Editor's note: This popular story from the Daily Briefing's archives was republished on Dec. 2, 2020.
In February, Arifa Sultana, 20, delivered a healthy baby boy at a hospital in southwestern Bangladesh, but when she returned to the doctor for stomach pains just 26 days later, she found out that she was still pregnant—with twins.
The unexpected delivery
Sultana's initial deliver went smoothly, but on March 21, just 26 days after her son was born, Sultana returned to the hospital. She'd begun experiencing abdominal pain and had another release of amniotic fluid—a signal that a baby is coming.
Sultana received an ultrasound, and it revealed that Sultana had a second uterus—as well as a set of fraternal twins developing inside. The amniotic fluid had been her water breaking for this second pregnancy.
Sheila Poddar, a gynecologist who treated Sultana, performed an emergency caesarean section to deliver the twins, a healthy boy and girl, and sent Sultana home after four days in the hospital.
A rare condition that resulted in a 'triple whammy' pregnancy
The technical term for Sultana's condition—being born with two uteruses—is uterus didelphys.
The condition is rare, but Sultana's "triple whammy" pregnancy is not the first of its kind, according to Gizmodo. In fact, a case report published in 1981 documented a similar triple birth, in which a mother delivered two babies at 27 weeks and a third baby 72 days later.
It's unclear exactly how many women have the condition, according to Gizmodo, but a review published in 2011 estimated that 0.3% of women in the world are affected by the condition.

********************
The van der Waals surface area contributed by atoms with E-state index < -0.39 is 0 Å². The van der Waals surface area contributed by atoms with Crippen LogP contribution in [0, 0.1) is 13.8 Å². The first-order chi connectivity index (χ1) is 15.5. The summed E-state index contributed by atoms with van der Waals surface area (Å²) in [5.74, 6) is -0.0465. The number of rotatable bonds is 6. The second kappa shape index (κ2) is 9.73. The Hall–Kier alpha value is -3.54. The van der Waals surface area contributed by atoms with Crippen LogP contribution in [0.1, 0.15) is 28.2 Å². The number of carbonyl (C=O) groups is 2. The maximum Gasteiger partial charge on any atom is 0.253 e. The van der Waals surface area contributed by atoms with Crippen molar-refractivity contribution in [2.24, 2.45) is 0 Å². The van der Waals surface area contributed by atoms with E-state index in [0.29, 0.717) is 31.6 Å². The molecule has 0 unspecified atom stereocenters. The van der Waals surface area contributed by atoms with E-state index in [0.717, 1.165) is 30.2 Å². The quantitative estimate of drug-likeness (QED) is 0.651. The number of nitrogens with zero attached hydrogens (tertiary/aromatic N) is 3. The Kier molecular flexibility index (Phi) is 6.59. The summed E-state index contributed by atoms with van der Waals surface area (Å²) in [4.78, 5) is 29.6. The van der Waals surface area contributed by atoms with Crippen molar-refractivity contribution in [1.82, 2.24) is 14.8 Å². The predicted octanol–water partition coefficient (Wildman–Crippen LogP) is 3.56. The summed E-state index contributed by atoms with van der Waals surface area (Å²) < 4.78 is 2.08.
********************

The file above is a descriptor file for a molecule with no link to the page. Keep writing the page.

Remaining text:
Part of what makes Sultana's case especially noteworthy, according to Gizmodo, is that no one knew about it before she went into labor with the twins. According to Poddar, since ultrasound is not a standard practice during pregnancy in Bangladesh, doctors at Khulna Medical College Hospital never performed an ultrasound during Sultana's pregnancy. If they had, they would have noticed the second uterus and the twins, she said.
Separately, Beth Rackow, an assistant professor of obstetrics and gynecology at Columbia University's Irving Medical Center, said it was noteworthy that Sultana did not experience serious complications. "Each uterus is more like half a uterus, not full-size. So we worry about space constraints, we worry about blood supply, and we worry about the placentas working as well," Rackow said.
As for Sultana, Poddar said she and her babies "are all healthy." Poddar added, "I am very, very happy that everything went well" (Cara, Gizmodo, 2/28; AFP/New Straits Times, 3/27; Weiss, The Atlantic, 3/29; BBC, 3/28).
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